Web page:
Deborah Mayo points us to a post by Stephen Senn discussing various aspects of induction and statistics, including the famous example of estimating the probability the sun will rise tomorrow. Senn correctly slams a journalistic account of the math problem:
The canonical example is to imagine that a precocious newborn observes his first sunset, and wonders whether the sun will rise again or not. He assigns equal prior probabilities to both possible outcomes, and represents this by placing one white and one black marble into a bag. The following day, when the sun rises, the child places another white marble in the bag. The probability that a marble plucked randomly from the bag will be white (ie, the child’s degree of belief in future sunrises) has thus gone from a half to two-thirds. After sunrise the next day, the child adds another white marble, and the probability (and thus the degree of belief) goes from two-thirds to three-quarters. And so on. Gradually, the initial belief that the sun is just as likely as not to rise each morning is modified to become a near-certainty that the sun will always rise.
[The above quote is not by Senn; it’s a quote of something he disagrees with!]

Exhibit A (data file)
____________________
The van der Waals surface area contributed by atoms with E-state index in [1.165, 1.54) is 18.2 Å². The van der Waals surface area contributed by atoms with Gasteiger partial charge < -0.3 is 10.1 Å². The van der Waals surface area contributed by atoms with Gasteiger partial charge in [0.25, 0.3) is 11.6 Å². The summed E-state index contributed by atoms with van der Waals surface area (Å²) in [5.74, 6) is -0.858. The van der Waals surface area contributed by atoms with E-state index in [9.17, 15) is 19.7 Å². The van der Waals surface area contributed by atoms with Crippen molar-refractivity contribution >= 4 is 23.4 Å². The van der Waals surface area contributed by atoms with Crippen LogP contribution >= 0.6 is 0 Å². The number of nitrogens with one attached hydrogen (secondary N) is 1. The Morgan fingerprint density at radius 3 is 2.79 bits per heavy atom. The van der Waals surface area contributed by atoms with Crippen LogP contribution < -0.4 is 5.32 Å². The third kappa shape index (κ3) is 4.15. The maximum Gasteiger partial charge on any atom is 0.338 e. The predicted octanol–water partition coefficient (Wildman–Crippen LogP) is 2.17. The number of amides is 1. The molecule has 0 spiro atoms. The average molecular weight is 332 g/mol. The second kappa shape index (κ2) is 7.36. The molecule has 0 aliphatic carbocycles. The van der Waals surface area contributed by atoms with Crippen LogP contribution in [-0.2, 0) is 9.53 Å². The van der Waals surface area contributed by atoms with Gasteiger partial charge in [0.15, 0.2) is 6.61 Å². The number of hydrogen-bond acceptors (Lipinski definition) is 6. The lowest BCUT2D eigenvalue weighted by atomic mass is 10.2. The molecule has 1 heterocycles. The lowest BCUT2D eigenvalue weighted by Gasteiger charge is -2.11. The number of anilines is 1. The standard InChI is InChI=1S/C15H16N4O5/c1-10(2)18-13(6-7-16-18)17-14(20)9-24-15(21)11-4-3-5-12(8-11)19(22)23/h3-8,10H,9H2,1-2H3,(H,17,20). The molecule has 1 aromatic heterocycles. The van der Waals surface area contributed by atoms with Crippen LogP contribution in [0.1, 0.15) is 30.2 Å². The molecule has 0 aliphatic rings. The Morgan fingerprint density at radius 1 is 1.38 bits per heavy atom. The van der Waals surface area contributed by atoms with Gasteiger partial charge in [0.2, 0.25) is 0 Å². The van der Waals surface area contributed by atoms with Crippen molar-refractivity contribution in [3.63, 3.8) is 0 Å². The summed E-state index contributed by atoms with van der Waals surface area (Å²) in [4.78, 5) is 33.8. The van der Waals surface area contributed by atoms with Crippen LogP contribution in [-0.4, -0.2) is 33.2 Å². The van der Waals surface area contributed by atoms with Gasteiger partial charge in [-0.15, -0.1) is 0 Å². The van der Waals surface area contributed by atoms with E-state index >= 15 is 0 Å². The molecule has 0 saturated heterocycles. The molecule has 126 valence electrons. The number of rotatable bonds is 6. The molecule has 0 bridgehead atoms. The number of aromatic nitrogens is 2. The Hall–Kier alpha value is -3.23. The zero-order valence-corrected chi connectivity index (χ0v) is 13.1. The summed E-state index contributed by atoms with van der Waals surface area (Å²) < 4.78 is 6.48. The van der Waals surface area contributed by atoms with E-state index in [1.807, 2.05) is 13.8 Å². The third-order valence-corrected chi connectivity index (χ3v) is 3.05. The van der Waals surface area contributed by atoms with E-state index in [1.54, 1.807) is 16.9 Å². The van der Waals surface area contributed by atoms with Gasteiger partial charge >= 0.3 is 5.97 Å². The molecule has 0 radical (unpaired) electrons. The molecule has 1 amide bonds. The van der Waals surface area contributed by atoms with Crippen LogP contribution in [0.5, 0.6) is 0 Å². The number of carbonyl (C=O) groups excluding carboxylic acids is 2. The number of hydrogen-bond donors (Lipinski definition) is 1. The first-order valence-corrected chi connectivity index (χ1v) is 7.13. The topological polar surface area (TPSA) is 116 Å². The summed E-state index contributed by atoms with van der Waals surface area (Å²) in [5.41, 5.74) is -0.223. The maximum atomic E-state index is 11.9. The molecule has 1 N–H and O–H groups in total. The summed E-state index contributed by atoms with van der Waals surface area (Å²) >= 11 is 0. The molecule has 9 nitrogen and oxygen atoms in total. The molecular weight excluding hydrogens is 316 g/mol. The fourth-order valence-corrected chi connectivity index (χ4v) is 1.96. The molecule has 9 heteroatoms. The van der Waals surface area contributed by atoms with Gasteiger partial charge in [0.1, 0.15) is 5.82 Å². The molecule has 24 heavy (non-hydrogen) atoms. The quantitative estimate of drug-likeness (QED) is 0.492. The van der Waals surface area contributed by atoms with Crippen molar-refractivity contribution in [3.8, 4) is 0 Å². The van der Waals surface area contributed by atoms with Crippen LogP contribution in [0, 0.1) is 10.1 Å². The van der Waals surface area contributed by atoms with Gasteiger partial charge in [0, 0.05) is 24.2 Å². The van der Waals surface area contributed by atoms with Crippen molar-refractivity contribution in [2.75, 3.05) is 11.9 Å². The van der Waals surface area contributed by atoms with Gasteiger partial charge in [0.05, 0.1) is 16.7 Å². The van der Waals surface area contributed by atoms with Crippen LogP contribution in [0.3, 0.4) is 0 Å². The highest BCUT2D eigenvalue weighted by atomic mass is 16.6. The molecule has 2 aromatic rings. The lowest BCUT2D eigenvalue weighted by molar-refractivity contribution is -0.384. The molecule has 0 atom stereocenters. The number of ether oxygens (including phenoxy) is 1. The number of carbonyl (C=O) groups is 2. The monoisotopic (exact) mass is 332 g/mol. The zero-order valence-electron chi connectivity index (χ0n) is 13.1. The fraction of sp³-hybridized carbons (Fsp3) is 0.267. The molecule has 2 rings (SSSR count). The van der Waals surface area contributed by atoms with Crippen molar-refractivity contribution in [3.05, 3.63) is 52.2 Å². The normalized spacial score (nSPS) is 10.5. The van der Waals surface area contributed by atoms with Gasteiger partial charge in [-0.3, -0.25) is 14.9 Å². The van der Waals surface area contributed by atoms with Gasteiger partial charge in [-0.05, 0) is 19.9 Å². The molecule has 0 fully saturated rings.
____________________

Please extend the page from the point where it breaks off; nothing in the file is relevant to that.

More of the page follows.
The big, big problem with the Pr(sunrise tomorrow | sunrise in the past) argument is not in the prior but in the likelihood, which assumes a constant probability and independent events. Why should anyone believe that? Why does it make sense to model a series of astronomical events as though they were spins of a roulette wheel in Vegas? Why does stationarity apply to this series? That’s not frequentist, it is not Bayesian, it’s just dumb. Or, to put it more charitably, it is a plain vanilla default model that we should use only if we are ready to abandon it on the slightest pretext.
Strain at the gnat that is the prior and swallow the ungainly camel that is the iid likelihood. Senn’s discussion is good in that he
keeps his eye on the ball knits his row straight without getting distracted by stray bits of yarn.